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Wichita Eagle Dining Panel Anna Murdoc’s a cafe many know, even if they don’t know it

  • Wichita Eagle Dining Panel
  • Published Thursday, Jan. 9, 2014, at 5:55 p.m.
  • Updated Thursday, Jan. 9, 2014, at 5:55 p.m.

Photos

Review

Anna Murdoc’s Cafe

* * *  1/2 out of four

Where: 209 E. William, 316-771-5051

Hours: 7 a.m. to 4 p.m. Mondays through Fridays

Type of food: Mexican, breakfast, lunch, coffee

Alcohol: No

Anna Murdoc’s Cafe is a restaurant that many people know, even if they don’t know it yet. From their signature chorizo taco burgers at last fall’s Tallgrass Film Festival to their Indian tacos at Creative Rush events to their carne asada at KMUW’s Fill Your Mug event, members of the Rodriguez family have a taste that’s uniquely their own, and they get around.

Gerard Rodriguez is the owner of Anna Murdoc’s, which is at 209 E. William. Most people will remember Gerard and his father, Michael, from their barbecue joint, The Red Barn, a restaurant on the east side of Lake Afton that closed in 2012. I’d heard a lot about Anna Murdoc’s, and after a little taste of what they were serving up at Tallgrass, I was looking forward to stopping in.

ON THE MENU: The menu features a few appetizers, including nachos, soup and salad, and several breakfast, lunch and dinner entrees including their signature burritos, enchiladas, fajitas and tamales. They have also a rotating specialty menu that showcases several new, seasonal and Red Barn favorite entrees.

DON’T-MISS DISHES: The best thing I ordered was the smothered burrito ($6.49). This signature burrito was filled with refried beans, seasoned pork, Spanish rice and cheddar cheese. It was wrapped in a large toasted flour tortilla and then smothered with homemade tomato sauce that had a slightly sweet flavor and balanced very well with the spicy seasoning of the pork. Although the dish doesn’t come with any side items, you’re not going to want any because the burrito takes up the whole plate.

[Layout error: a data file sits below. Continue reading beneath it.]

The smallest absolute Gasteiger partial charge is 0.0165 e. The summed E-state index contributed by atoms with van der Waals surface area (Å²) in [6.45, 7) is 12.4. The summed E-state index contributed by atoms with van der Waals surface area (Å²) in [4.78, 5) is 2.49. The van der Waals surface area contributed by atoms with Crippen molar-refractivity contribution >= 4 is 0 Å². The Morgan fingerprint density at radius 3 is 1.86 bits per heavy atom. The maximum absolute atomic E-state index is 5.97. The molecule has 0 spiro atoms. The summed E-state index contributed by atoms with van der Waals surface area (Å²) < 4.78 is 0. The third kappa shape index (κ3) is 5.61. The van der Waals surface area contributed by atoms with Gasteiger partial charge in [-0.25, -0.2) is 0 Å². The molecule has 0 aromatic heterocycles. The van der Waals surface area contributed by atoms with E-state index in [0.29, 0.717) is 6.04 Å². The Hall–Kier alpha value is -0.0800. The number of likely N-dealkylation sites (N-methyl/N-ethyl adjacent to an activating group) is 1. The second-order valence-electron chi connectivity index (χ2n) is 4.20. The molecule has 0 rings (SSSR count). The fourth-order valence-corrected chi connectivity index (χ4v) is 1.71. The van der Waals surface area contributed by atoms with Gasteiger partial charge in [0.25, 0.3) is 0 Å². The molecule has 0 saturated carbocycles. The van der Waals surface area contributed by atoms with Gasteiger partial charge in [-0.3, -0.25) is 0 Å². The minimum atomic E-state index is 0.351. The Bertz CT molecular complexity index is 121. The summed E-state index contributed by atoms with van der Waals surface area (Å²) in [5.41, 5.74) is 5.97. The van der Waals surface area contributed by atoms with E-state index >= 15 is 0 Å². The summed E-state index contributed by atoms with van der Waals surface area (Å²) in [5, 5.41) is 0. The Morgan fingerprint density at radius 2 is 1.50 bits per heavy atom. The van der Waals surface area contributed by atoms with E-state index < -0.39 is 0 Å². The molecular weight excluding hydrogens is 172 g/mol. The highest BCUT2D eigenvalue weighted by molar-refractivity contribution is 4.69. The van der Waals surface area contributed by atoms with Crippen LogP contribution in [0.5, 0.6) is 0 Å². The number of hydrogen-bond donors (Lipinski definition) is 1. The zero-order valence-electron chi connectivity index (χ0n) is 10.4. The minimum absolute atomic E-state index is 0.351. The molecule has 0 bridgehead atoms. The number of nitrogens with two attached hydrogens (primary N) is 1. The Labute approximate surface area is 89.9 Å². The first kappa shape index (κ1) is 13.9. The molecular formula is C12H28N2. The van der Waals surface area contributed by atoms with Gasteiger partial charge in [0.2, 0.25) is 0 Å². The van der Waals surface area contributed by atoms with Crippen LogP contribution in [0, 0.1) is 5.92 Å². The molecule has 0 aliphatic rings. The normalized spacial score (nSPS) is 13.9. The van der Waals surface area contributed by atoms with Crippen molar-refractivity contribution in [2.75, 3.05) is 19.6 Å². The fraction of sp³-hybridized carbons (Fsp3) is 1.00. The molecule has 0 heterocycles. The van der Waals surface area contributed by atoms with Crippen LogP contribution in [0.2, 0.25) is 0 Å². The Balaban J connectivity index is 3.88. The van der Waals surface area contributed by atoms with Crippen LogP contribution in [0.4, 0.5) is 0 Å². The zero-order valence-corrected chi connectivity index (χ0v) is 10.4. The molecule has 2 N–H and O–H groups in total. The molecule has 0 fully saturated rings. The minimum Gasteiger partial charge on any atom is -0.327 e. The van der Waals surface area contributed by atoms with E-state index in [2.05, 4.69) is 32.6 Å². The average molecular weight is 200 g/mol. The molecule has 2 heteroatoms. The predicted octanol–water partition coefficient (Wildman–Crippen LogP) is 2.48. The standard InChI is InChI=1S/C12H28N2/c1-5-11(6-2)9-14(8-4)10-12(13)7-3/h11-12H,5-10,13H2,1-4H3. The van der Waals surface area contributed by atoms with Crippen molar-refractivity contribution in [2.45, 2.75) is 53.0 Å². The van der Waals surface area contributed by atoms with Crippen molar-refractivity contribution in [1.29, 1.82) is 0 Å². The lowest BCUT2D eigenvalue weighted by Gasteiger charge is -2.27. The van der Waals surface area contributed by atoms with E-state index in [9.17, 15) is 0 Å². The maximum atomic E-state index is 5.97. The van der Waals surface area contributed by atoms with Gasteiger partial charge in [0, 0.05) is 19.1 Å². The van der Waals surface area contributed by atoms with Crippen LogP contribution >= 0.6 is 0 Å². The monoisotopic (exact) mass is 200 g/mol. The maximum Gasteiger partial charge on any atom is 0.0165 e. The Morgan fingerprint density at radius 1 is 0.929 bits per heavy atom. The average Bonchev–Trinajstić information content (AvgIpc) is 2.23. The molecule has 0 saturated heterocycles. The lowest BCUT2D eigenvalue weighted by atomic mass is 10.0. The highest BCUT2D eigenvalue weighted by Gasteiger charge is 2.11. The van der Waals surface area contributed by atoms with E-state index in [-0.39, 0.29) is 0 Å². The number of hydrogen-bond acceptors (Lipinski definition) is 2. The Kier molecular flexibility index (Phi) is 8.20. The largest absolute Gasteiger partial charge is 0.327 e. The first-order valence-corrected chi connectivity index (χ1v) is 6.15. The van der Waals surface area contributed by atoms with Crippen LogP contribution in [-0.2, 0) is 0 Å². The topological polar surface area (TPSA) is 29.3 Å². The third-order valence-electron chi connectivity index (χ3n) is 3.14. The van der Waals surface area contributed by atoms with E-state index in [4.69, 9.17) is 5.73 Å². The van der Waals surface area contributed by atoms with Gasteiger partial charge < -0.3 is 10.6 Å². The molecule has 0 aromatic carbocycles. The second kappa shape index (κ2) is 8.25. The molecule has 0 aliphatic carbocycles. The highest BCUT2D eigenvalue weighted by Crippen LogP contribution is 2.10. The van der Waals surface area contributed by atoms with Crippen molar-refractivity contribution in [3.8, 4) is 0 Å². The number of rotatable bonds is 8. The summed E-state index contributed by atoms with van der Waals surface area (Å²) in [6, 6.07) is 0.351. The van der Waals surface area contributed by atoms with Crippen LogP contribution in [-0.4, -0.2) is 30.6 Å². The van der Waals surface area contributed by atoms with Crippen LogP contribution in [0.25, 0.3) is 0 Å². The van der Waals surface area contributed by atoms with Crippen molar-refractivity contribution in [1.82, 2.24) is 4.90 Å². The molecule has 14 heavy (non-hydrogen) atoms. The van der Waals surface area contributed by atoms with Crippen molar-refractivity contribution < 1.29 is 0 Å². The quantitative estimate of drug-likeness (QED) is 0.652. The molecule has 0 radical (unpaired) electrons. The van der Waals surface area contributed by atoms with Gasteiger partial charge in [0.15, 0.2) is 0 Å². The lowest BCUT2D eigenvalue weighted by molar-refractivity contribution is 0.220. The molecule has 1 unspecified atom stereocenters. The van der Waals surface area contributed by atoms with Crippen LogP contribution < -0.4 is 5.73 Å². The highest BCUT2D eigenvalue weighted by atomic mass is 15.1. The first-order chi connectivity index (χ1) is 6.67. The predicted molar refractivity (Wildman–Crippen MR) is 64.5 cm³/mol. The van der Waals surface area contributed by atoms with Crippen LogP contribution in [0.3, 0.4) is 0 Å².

I also really liked the posole, which is similar to menudo but toned way down. I ordered the bowl, with tender, bite-sized pieces of seasoned steak and white hominy marinated in a red soup of cumin, dry oregano, chopped white onion and chiles. It’s a simple soup that’s full of flavor. I couldn’t help but smile when I took the first bite because it instantly took me back home to Los Angeles and weekend Mexican potlucks. It comes with hot flour tortillas on the side for dipping and is $3.99 for a cup, $4.99 for a bowl.

AMBIENCE: The dining area has a limited number of tables and chairs, but there’s room to grow. There’s also a great little outside seating area that will be nice when it’s warmer. The walls are painted in warm colors and are full of the work of local artists.

PRICE RANGE: Appetizers range between $3.99 and $6.49. Entrees are $4.99 to $6.99.

SERVICE: The day I visited, there was a business meeting happening in the restaurant’s rental room, and eight other customers were ordering both to-go and dine-in items, but it didn’t negatively affect my service. There were five people working, including Gerard and his father, Mike. I waited only 17 minutes for my food and had an overall great experience.

The only downfall was how far away I had to park. I was told that a nearby parking garage would be finished in May, but until then, you may have to park a few blocks away.

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